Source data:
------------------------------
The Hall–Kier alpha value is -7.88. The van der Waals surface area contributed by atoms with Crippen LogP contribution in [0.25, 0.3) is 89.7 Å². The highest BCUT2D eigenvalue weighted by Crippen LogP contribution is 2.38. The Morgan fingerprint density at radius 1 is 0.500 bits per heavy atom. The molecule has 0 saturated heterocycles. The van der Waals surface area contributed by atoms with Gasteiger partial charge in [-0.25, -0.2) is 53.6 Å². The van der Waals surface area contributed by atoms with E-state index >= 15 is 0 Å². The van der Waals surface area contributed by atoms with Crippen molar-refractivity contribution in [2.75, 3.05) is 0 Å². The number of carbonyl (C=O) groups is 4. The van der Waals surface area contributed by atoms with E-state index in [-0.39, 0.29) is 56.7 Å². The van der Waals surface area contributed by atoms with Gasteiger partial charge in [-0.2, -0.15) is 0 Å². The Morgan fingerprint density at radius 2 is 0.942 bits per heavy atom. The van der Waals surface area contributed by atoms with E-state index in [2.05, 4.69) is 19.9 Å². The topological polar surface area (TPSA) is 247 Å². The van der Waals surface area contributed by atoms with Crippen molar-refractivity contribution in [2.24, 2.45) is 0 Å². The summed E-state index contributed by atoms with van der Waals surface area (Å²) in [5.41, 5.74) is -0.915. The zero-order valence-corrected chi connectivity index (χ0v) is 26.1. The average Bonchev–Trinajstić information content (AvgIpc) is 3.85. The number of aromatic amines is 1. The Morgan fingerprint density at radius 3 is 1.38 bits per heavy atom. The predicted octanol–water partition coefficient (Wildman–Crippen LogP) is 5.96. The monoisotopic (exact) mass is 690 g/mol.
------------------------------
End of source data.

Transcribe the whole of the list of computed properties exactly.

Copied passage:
The Hall–Kier alpha value is -7.88. The van der Waals surface area contributed by atoms with Crippen LogP contribution in [0.25, 0.3) is 89.7 Å². The highest BCUT2D eigenvalue weighted by Crippen LogP contribution is 2.38. The Morgan fingerprint density at radius 1 is 0.500 bits per heavy atom. The molecule has 0 saturated heterocycles. The van der Waals surface area contributed by atoms with Gasteiger partial charge in [-0.25, -0.2) is 53.6 Å². The van der Waals surface area contributed by atoms with E-state index >= 15 is 0 Å². The van der Waals surface area contributed by atoms with Crippen molar-refractivity contribution in [2.75, 3.05) is 0 Å². The number of carbonyl (C=O) groups is 4. The van der Waals surface area contributed by atoms with E-state index in [-0.39, 0.29) is 56.7 Å². The van der Waals surface area contributed by atoms with Gasteiger partial charge in [-0.2, -0.15) is 0 Å². The Morgan fingerprint density at radius 2 is 0.942 bits per heavy atom. The van der Waals surface area contributed by atoms with E-state index in [2.05, 4.69) is 19.9 Å². The topological polar surface area (TPSA) is 247 Å². The van der Waals surface area contributed by atoms with Crippen molar-refractivity contribution in [2.24, 2.45) is 0 Å². The summed E-state index contributed by atoms with van der Waals surface area (Å²) in [5.41, 5.74) is -0.915. The zero-order valence-corrected chi connectivity index (χ0v) is 26.1. The average Bonchev–Trinajstić information content (AvgIpc) is 3.85. The number of aromatic amines is 1. The Morgan fingerprint density at radius 3 is 1.38 bits per heavy atom. The predicted octanol–water partition coefficient (Wildman–Crippen LogP) is 5.96. The monoisotopic (exact) mass is 690 g/mol.